The management of Hong Kong-listed South Shore Holdings Ltd says there is “material uncertainty” that “may cast significant doubt” on the group’s ability to continue operations, as the company net loss increased sharply in its financial first half.
South Shore is promoter of The 13 Hotel (pictured), a new property located on the border between Coloane and the casino district of Cotai in Macau. The venue had a partial opening on August 31. The firm aspires to have a casino at the property.
The company reported on Tuesday a net loss of nearly HKD442.4 million (US$56.5 million) for the six months ended September 30. That compares with HKD23 million in the prior-year period. The firm said its net loss rose mainly due to an “increase in finance costs, depreciation and amortisation charges and hotel operation expenses for the hotel segment”.
The mounting loss was despite a 44.3-percent increase in revenue for the reporting period, to HKD4.44 billion. The firm’s expenses however grew by 45 percent year-on-year, to HKD4.26 billion.
The revenue for the period was mainly achieved in the group’s construction arm, namely via subsidiary Paul Y. Engineering Group Ltd. South Shore said in June last year that it had agreed to sell its majority stake in Paul Y. Engineering Group for a consideration of HKD300 million, but the deal is yet to be finalised.
“As at 30 September 2018, deposits of HKD179 million were received pursuant to the sale and purchase agreements. The completion of the disposal is subject to the fulfilment of certain conditions,” said the parent company on Tuesday.
The hotel segment recorded a loss of approximately HKD425 million for the six months to September 30.
Tuesday’s filing to the Hong Kong Stock Exchange said that as of September 30, South Shore’s current liabilities exceeded its current assets by nearly HKD3.87 billion. The group’s total bank and other borrowings amounted to about HKD4.11 billion, of which nearly HKD4.09 billion were classified as current liabilities, it added.
Additionally, the company had contracted capital commitments not provided for in the consolidated results, amounting to HKD46.6 million.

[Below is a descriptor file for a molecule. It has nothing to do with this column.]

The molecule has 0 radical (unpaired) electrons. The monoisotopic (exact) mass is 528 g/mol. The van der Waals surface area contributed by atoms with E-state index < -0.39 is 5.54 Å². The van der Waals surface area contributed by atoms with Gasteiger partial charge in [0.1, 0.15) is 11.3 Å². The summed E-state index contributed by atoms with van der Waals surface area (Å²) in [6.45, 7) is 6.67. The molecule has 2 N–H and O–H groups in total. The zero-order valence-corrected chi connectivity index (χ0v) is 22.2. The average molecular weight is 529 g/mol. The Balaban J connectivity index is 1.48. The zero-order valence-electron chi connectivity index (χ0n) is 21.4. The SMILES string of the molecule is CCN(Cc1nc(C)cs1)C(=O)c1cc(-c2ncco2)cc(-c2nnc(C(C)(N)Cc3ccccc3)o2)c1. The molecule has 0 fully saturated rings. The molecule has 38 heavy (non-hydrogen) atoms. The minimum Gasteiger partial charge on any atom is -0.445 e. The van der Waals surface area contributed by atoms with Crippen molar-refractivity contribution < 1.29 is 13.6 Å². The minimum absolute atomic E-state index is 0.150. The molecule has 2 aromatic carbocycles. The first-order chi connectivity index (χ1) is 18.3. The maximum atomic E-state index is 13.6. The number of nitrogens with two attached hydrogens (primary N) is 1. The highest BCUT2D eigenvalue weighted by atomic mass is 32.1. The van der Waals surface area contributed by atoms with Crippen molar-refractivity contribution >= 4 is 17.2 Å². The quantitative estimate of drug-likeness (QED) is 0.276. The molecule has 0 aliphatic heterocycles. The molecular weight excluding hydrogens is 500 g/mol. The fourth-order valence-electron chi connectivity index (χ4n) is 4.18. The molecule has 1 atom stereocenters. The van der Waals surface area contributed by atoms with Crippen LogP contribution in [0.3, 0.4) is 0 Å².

According to the latest filing, the group had not complied with certain covenants in respect of bank borrowings in the amount of HKD2.94 billion, as stipulated in the bank loan agreement which require The 13 Hotel to have the official opened no later than March 31, 2017, subsequently extended to July 31, 2017.
South Shore said in Tuesday’s filing: “The group has applied for a further extension of the hotel opening date to 31 August 2018 due to the further delay in the hotel opening … As at the date of this report, such extension and waiver for the non-compliance of the covenants as stated in the bank loan agreement, is being processed by the bank.”
“As a result, as at the date of this report, such bank borrowings are repayable on demand,” it added.
The group also has a separate senior secured bridge borrowing in the amount of HKD220 million which is repayable on demand. The maturity date of such senior secured other bridge borrowing has been extended to December 31, 2019.
South Shore’s management said in the latest filing that it believes that the group will have “sufficient working capital” to finance its operations and to pay its financial obligations, assuming the financing plans and measures “can be successfully executed”.
“However, the likelihood of the successful implementation of these financing plans and measures could not be determined as at the date of this report,” it added.
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